This incident happened this weekend to my 180SP however it may be possible for this to happen to other models that are similarly configured. It bears mentioning that there is no ulterior motive for this post besides my desire to ensure that what can only be described as a bad situation...doesn't turn into a catastrophic episode for another unsuspecting owner…
Shortly after launching and a subsequently short, medium-speed cruise we had a high temp warning come on. Thinking we may have sucked up a diaper or something we stopped, gave it a blast in reverse and the light went out. Oil and AF checked good so we put it back in fwd and it wouldn’t allow greater than idle speed.
Being around 200 yds from a small inlet we idled towards shore and about 100ft from someone’s dock we had a burning smell, the bilge pump kicked on, and the engine died. Upon lifting the engine bay cover we noticed the bilge taking on water FAST so we were able to get into the shallow water and maneuver it to the dock where we proceeded to bail furiously while a resident was located to see if we could use their boat lift.
We obtained permission to use the lift and got the boat supported on the lift platform. We couldn’t raise it completely up because the lift was configured for a flats boat which didn’t mate well to the V-hull of the SP, but it was enough to keep it from sinking.
Upon examination of the engine compartment it was discovered that the hose leading from the exhaust canister to the resonator had popped off the fitting. My guess is that an exhaust overheat occurred which melted the plastic nipple/coupler on the resonator. Once the hose popped off, water was free to flood the bilge through the now open exhaust hose.
Obviously we were in a precarious situation…the boat couldn’t be towed back to the marina nor could it be moved an additional 60ft to a natural oyster bed ramp at the next house down so I made a plug from PVC pipe, removed the resonator, and plugged the open exhaust hose so we could paddle it to the ramp for trailering.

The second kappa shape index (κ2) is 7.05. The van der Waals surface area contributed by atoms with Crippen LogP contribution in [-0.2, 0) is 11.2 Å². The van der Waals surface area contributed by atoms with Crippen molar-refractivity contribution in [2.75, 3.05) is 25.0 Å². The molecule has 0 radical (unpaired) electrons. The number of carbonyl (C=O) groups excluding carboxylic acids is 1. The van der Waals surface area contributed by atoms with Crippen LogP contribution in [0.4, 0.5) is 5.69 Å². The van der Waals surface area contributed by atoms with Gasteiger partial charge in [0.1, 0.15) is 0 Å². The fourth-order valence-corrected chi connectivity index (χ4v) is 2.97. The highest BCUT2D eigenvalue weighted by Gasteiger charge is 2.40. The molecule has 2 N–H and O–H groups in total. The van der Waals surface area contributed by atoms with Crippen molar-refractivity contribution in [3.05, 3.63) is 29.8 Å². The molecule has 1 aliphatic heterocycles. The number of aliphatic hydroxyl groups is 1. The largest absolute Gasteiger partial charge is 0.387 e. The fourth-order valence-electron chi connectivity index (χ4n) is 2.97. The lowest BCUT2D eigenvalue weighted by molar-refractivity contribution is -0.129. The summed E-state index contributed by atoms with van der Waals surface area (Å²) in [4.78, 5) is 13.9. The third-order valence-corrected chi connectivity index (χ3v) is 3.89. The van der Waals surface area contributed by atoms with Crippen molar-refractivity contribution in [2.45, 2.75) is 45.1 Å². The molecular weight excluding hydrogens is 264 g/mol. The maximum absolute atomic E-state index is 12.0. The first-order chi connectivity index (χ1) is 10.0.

This first pic is the resonator removed from the boat. The melted inlet fitting is on the left.
This pic shows the hose that popped off after the coupler melted
This pic shows the resonator removed and the exhaust hose plugged. The circled area shows where the resonator mounts on the starboard side of the engine.
Here’s a close-up of the resonator fitting. The nipple melted and you can see it actually folded into the resonator. At this point hot exhaust gas started melting the exterior of the resonator and burned a small hole in it as hot exhaust was filling the bilge.
I just got the boat back to my driveway today and it’s going to the dealer tomorrow. Regardless of the outcome of this I’d suggest all SD boat owners that have this plastic resonator installed follow this simple procedure…in the event of an overheat warning immediately shut down and signal for help. DO NOT ATTEMPT CONTINUED OPERATION even at idle. The operators manual lists an overheat as a “Notice” and the boat should be turned off as soon as possible. This is BAD advice and gives the false impression that the boat can safely be used further to get you to a safe location and this is not the case. SHUT IT DOWN, SIGNAL FOR HELP, your day is over.
We were extremely lucky yesterday. Had this happened out in the middle of the St Johns river there would have been only 2 outcomes possible…
1. The boat would have sank and we would have had to swim to shore
2. The boat would have caught fire before sinking and we would have had to swim to shore
Obviously both being a bad day. I’ll keep everyone posted as to the outcome but I smell a recall coming on this one. I personally won’t accept this boat back with a piece of plastic in the exhaust stream that could fail so easily.
SAFETY WARNING: 2012 180SP
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